Literacy. Children from across Circular Head have been busy reading to a very special egg in the hope that it will hatch, and local dads are joining in the fun.
Discovered in Smithton last month, the Reading Bug Egg has since been a feature at events such as the Lighting of the Tree, Circular Head Show and Wedge Street Market, where children have had the chance to read to it, or listen to adults read to them.
The egg is currently touring thanks to Rural Health’s HIPPY staff and with support from the Circular Head Education and Training Consultative Committee.
HIPPY coordinator Leanne Marsden said the egg is hoped to help foster a love of learning and enthusiasm for reading in the Circular Head community.
As well as prominent locals, including Annette Dawes, local dads have jumped onboard to promote the importance of books and to share photos of the quality time spent reading to their children.
Smithton dad Leigh Williams says reading has always played an “important role in our family time”, admitting the home is “littered with books”.
“I started reading to my boys when they were newborns and intend to continue for many year to come,” he said.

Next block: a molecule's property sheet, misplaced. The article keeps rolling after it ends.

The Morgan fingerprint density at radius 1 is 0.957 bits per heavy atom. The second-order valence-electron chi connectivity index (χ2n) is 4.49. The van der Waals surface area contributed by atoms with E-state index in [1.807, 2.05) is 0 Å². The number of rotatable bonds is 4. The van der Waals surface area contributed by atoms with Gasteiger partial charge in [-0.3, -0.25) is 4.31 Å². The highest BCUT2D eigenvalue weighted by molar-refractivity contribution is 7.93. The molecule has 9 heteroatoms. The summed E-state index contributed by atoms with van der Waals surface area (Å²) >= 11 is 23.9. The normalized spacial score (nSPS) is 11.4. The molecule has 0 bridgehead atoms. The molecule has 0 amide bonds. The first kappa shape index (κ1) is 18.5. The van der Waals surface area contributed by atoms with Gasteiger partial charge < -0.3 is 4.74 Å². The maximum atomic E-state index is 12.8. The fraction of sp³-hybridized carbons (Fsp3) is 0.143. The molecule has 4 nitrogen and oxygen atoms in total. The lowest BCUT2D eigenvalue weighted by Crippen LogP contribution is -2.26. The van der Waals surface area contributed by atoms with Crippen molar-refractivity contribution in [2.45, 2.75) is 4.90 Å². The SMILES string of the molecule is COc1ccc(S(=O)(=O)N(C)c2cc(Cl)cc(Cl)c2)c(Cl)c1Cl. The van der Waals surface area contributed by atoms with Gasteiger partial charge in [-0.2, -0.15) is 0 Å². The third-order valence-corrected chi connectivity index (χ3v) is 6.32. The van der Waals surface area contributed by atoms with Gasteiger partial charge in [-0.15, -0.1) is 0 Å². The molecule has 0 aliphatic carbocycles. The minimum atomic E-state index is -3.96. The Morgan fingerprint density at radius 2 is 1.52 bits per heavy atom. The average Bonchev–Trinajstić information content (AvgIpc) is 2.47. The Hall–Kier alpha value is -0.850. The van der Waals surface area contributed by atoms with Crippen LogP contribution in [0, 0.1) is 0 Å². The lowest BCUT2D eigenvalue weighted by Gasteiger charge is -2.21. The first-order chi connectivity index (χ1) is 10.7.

“I often find books in bed with my children long after they are asleep. I know that this love of books has set them up for success and I encourage others to join the fun that is reading with your children.”
During the school holidays, children can catch up with the egg at Smithton Library from Monday January 5, and enter the drawing competition.
If any parents would like assistance in reading, visit Sabena at the library.
For more information about HIPPY contact Rural Health on 6452 1286.
“Literacy is an important life skill and I would love my son to enjoy reading as I do.” Andrew Pilkington with son Charlie, six months.
“We read as a family every night before bed-time. It’s nice to have a bit of routine and it’s a great way to wind down together. We all love our reading!” Jeff Power with Leila, 6, Xander, 7, and Tilly 3.
“Lila-Rae and Frankie love getting books read to them with animals in them, especially dogs or cats. They’re obsessed with dogs and puppies!” Koel Nicholls with one-year-old twins.
Leigh Williams has been reading to his children from an early age. Zane (now five) at 15 months and Kale at 3.
“It is very important that parents, in particular fathers read to their children. It helps fathers fill the role of teacher and supporter of education.” Paul Niven with Ted, 7, and Adelaide, 8.
“Just a good time for both of us.” Peter Hutton reading to grandson Judd, 3.